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Good Is Just Not Good Enough

Blog Contributor Business Challenges, Professional Development 2 Comments

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Jason O'Neil

Jason O’Neil

By Jason O’Neil

Last month I had the privilege of going to Nashville’s RE Bar Camp. The event was exciting, informative and inspirational. But beyond the unrestricted walls of the camp, I found more inspiration — in a real bar.

The night before the event, I took my brother out for a couple of rounds at one of Nashville’s most famous watering holes, Tootsie’s. If you don’t know Tootsie’s or have never been, let me start by saying it is one of the best places to watch or perform country music in Nashville, which itself is ground-zero for country music. The likes of Willie Nelson, Waylon Jennings, Bomshel, and countless other country legends have passed through Tootsie’s on their way to stardom.

The evening was about more than the music: It was about the talent, the untold stories, and roads less traveled of these up and coming musicians. Tootsie’s is but an intersection in the artists’ paths to stardom. The female lead singer of the band performing upstairs that Tuesday night had the audience in her grasp, belting out high and low notes, her band jamming to some of the most famous and difficult songs to sing and play. She was good, maybe one of the best I’ve heard. I wandered downstairs and that band was equally as good. I wondered, “How could such talent not have a label? Why play in bars for tips?”

Throngs of performers arrive in Nashville daily to become the next big thing, the next Taylor Swift or Garth Brooks. They quickly learn that good is not enough.

Often times in the real estate industry, salespeople advertise how “good” they are at their jobs. Salespeople and brokers profess their professionalism, their service, their reliability and their dependability. At a place like Tootsie’s, a great voice, impeccable guitar skills, range and chords don’t even get you on stage — they may not even get you the audition. What I am saying is that the standard level of service advertised and performed by most salespeople is not enough: it might get you an interview; it might even help you sell a home, but it won’t make you memorable.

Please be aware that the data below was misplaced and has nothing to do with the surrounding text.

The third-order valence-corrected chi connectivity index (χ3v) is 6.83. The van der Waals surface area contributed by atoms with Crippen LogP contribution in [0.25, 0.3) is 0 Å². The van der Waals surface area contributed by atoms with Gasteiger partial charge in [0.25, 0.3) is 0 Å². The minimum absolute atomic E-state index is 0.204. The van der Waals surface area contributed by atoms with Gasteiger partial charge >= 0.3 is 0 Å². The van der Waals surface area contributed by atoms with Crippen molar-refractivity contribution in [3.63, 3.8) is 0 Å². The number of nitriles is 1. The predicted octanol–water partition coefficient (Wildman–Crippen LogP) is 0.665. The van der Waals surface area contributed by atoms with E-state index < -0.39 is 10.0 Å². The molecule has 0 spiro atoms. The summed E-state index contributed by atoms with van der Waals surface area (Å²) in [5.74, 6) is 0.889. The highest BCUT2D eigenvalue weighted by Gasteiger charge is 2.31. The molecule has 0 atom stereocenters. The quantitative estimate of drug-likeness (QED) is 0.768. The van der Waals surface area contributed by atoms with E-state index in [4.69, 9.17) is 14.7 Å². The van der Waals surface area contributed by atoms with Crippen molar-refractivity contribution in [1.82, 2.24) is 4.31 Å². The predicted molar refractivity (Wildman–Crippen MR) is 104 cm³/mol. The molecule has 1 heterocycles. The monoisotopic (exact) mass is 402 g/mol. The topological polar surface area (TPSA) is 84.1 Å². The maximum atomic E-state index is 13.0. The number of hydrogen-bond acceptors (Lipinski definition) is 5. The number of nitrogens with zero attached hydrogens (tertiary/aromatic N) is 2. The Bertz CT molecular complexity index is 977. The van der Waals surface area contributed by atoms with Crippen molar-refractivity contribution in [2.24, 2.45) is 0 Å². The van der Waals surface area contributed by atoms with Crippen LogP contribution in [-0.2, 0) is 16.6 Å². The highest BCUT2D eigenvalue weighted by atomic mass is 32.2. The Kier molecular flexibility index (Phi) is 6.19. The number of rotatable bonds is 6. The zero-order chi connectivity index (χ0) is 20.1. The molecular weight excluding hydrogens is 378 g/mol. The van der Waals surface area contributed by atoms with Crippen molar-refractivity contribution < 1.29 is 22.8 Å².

The past few years have tested the mettle of our industry’s most seasoned veterans. Now is the time to get out your mission statement and reread it. Rewrite it if necessary. Look deep inside of yourself, your team, your processes and evaluate the good and the bad. Just because you are good at performing a CMA or conducting a seller interview doesn’t mean that you can’t get better. What one thing can you improve about your communication between the time you get the listing signed and your first showing?

Ours is not a business of perfection, it is a business of consistency. But you must consistently be doing the right things and consistently be willing to cannibalize your own systems and processes even your good systems and processes, for the sake of improvement.

Jim Collins wrote in Good to Great, “Few people attain great lives, in large part because it is just so easy to settle for a good life. The vast majority of companies (read REALTORS®) never become great, precisely because the vast majority become quite good — and that is their main problem.”

Jason O’Neil is an associate broker with Encore Sotheby’s International Realty in Indianapolis. Visit his Web site: www.oneilrealtors.com.

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Comments 2

  1. Very well written and thought-through, Jason. I honestly think this is the time to gain the market share of agents who are used to “skating by” on a one-hit wonder situation.

    On a totally different note, it was great having you in Nashville. I always look forward to visiting your fine Indianapolis, too!

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